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Logo of Phnom Penh Post newspaper Phnom Penh Post - Compensation plan agreed to, says ADB

Compensation plan agreed to, says ADB

Compensation plan agreed to, says ADB

Following a scathing report from its internal watchdog about the resettlement of thousands of Cambodian families affected by a national railway rehabilitation project that it is funding, the Asian Development Bank has agreed with the government on an action plan for further compensation, it said yesterday.

The ADB Compliance Review Panel’s central recommendation was that the government set up a compensation fund of up to $4 million, funded by ADB loans, to further compensate families, but the bank is remaining tight-lipped on what exactly has been agreed to.

“ADB Management, in consultation with the Government of Cambodia, has developed remedial actions to address the Board-approved recommendations . . . The remedial actions are currently undergoing ADB’s internal review, including consultation with CRP,” it said in a statement. “Thereafter the remedial actions will be implemented to bring the Project back into compliance.”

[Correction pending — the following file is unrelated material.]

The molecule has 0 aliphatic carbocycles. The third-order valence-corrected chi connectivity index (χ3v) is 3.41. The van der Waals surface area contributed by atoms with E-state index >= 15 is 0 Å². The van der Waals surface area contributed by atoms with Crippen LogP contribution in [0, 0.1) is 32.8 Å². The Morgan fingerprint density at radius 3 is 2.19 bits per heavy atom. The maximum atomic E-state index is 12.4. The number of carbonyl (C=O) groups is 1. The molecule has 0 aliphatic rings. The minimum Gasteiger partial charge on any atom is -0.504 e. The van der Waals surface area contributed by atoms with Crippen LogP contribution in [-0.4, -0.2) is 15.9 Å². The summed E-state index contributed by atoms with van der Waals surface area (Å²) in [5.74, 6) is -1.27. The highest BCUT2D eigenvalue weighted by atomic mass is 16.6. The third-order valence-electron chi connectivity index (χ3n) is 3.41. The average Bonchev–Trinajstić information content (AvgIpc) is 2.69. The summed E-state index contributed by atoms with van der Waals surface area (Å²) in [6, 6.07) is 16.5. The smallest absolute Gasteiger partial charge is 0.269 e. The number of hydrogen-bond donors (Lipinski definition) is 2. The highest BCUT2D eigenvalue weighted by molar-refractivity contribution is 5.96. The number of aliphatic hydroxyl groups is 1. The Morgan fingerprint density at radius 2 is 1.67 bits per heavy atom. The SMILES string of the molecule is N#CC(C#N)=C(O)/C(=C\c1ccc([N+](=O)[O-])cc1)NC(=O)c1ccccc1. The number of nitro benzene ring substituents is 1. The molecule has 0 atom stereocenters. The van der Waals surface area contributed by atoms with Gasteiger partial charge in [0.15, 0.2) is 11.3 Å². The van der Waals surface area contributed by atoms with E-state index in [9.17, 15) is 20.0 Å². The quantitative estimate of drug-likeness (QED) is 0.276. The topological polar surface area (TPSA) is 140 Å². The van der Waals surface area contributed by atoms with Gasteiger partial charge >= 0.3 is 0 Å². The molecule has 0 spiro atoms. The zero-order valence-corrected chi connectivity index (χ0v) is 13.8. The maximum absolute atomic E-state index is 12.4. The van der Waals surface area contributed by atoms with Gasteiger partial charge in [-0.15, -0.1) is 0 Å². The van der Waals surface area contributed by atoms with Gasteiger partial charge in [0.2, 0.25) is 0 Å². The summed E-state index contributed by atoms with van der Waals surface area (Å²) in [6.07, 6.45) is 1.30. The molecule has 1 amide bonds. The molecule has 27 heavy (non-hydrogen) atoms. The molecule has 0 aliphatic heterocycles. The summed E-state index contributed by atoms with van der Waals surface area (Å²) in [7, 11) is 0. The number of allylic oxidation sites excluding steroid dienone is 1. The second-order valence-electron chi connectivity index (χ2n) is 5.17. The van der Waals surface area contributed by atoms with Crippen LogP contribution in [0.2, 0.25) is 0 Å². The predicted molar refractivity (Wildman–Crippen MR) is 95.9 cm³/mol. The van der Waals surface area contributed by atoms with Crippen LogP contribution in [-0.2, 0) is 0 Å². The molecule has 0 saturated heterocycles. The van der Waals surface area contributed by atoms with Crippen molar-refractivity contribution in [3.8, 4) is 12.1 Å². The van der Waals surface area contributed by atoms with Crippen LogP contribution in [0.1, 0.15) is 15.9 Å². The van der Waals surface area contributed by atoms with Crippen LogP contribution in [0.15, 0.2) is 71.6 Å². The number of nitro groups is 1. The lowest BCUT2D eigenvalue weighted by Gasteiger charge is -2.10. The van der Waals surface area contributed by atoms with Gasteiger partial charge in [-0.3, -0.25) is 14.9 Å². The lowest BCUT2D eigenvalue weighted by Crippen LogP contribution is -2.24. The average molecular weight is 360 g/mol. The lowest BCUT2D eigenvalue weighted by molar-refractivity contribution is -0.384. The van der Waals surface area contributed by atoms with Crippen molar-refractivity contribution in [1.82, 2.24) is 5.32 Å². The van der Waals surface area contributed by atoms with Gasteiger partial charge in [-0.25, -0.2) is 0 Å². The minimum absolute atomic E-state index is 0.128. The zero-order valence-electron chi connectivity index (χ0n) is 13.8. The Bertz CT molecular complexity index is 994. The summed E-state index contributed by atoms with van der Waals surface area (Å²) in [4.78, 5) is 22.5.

Families began moving in 2010 to make way for the $143 million project, funded primarily by ADB loans.

The watchdog’s report – which found that compensation for relocated families was inadequate, homes undervalued and lost income not covered – laid the blame at the feet of the ADB, which oversaw the government’s resettlement plan, for failing to implement its own safeguards.

On January 31, the ADB said it would prepare a “time-bound action plan” within 60 days in coordination with the government in order to address “compensation deficits and other deficiencies”.

Last week, Stephen Groff, the bank’s vice-president for operations in East Asia, Southeast Asia and the Pacific, visited Cambodia. Minister of Economy and Finance Aun Porn Moniroth met with Groff on March 27 “to discuss railroad rehabilitation in Cambodia”, according to a government statement.

In February, rights groups argued that the bank would be passing the buck on its own failures if it made the government pay out for further compensation through loans, as recommended.

ADDITIONAL REPORTING BY CHEANG SOKHA

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